Discover 7 Ways to Help Build Confidence in Your Child
As early as age 3 and 4, children are introduced to basic sports skills such as throwing and catching. By 6 or 7, those who haven't mastered these and others may already feel left behind. Because the mainstream culture values competition, first-graders will know who's the best and who's the worst at sports in their class.
Catching up can already seem like a hopeless task. This is the time for practice with a parent or a friend -- but make sure it's fun! Parents will need to take care that their own eagerness doesn't backfire and become pressure for the child.
Some parents, eager for their children to succeed in sports as well as with friends, start them off early and give them hours of deliberate practice that risk taking the fun out of the game. Parents often take winning more seriously than their children, who just like to play the game.
Whether a child is a gifted athlete or always the last one picked, sports bring out differences that we can help our children accept. Rather than smooth them over, why not be honest about such differences? Our job is to help our children accept themselves. This will be easier for our children if they can be sure that their self-acceptance is more important to us as parents than their performance in sports.
That means we parents should encourage our children to play games for fun, not for winning.
Here are 7 ways you can help build confidence in your child:
1. Firm expectations: Lying and cheating are no way to deal with losing a game. Being a good sport, even when you lose, is tough. But congratulating the winners is a sign of real strength. A child who can do this can feel proud. Being a good loser is one of the most difficult things in life. Sports are a way to learn how, in childhood. Parents and coaches must help teach that skill.
2. No pat reassurances: "You were great!" or "Don't worry, next time you can win!" -- are liable to backfire. Help children face their disappointment and even the anger they feel toward themselves. "How do you think you did?" If the child blurts out: "I stunk!" parents may be alarmed. But the child is pulling himself out of his dejection by sharing such feelings with them.
3. Empathy: Acknowledge and accept the child's feelings of anger, frustration and self-doubt. But reserve your right to draw different conclusions from his ("You may think you're no good, but that's your opinion, not mine"), and to prohibit unacceptable actions that might arise from these feelings.
4. Face-saving: Help your child look for ways to understand the failures that do not devastate his self-esteem. For example, "It's not just up to you as the goalie to protect the goal. The whole team is responsible for that."
5. Honest appraisal: To a child who insists "I'm no good," a parent might reply, "You have skills, and maybe you are ready to think about some that you would like to improve."
6. A balanced approach: A child may need some help in stepping back, taking perspective: "Do you think that you'll be able to have another try when you play again?" The child may be ready to value how hard he tried, even if he didn't win. But perhaps most important is the clear message that winning or losing is the child's issue, not that parents'. If you've been too involved, your child will know and will feel even more disheartened. You'll need to admit it if you've added to the pressure, and to apologize.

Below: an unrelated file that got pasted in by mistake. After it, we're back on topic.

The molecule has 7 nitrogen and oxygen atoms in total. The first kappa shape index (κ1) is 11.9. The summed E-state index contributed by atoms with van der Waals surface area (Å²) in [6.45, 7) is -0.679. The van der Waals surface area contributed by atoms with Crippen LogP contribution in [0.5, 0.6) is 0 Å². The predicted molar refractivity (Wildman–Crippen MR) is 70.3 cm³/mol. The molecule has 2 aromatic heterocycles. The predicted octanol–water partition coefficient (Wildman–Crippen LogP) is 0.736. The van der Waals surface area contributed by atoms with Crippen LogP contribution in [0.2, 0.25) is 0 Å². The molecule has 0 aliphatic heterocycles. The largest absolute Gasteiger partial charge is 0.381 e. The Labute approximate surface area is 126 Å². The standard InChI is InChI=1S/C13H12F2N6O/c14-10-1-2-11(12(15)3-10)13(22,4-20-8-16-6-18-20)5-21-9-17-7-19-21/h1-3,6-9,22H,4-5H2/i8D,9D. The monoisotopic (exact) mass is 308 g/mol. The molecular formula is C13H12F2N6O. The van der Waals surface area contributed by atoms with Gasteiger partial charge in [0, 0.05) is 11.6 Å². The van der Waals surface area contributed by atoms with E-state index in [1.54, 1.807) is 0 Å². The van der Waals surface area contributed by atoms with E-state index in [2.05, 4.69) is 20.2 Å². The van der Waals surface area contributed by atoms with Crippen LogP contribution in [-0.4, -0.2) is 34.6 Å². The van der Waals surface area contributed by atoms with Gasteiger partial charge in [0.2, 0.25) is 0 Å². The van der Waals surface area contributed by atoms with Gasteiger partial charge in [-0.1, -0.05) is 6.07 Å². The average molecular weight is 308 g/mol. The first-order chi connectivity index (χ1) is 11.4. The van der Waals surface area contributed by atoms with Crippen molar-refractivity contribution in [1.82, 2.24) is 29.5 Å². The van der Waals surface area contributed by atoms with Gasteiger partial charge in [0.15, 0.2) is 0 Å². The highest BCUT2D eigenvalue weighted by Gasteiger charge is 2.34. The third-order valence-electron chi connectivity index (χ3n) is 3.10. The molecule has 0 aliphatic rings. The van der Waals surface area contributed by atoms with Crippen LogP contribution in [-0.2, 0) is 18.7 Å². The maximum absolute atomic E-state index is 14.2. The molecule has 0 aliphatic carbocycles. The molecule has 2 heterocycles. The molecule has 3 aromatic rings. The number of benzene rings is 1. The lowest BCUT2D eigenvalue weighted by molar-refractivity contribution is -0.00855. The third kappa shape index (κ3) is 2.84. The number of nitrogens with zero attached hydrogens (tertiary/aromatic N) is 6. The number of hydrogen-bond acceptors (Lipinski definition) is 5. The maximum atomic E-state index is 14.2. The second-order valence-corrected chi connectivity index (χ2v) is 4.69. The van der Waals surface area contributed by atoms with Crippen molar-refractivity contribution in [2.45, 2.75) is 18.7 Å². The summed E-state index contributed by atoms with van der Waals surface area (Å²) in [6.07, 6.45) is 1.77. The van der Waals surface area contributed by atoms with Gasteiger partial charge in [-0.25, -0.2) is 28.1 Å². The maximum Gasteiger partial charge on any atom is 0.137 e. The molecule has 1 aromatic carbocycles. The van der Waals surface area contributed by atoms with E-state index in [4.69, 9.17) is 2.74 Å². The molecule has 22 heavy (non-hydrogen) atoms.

7. Encouragement: Reassure your child that he can get back on track. Let him know that he needn't be so hard on himself: "It's hard to keep trying when you feel so discouraged. But if you keep on trying, you'll feel better."
Whether your child wins or loses, the point of the game is to have fun.
Learning to play as a team: A special challenge of team sports is learning to share the glory and the blame. It's a struggle for children of any age to keep from venting frustration against teammates and instead to focus on encouraging one another. When the team loses, it's tempting to protect one's own self-esteem by singling out others to hold responsible. Children's abilities are bound to vary enough for everyone to see when one or two of the children really couldn't live up to the demands. Then, even children who don't want to hurt others' feelings are caught in the dilemma. "Do we tell the truth, or pretend that we all stunk?"
Young "stars" may also need help with their shortcomings -- for example, hogging the ball or poor teamwork. The best athletes may also need to work on calming themselves down after making a mistake so that they can learn from it. Coaches and parents can privately offer individual children (the stragglers and the stars) a chance to practice needed skills.
Learning to lose is one of the hardest things a child has to do -- but the child must learn how.
Parents can help children handle their frustration without hurting the other kids. After a soccer defeat, for example, some children may want to kick the ball -- as hard as they can -- at the goal, over and over, until they're spent. Others will collapse into silliness, chasing after each other, tumbling on the ground. Let them. But if they gang up on a teammate, let them know that they are exhibiting poor sportsmanship: "Sure everyone's upset about losing. But we're a team and we've got to stick together. That's part of playing the game." Sadly, many coaches and parents make such lessons take a back seat to winning -- for younger and younger children.
Teammates may be helped to see that tearing down a player's self-confidence will only hurt their game. Coaches and parents can model the importance of focusing on the positives, on hopes for the next time.
Special thanks to the Contra Costa Times for the above article.
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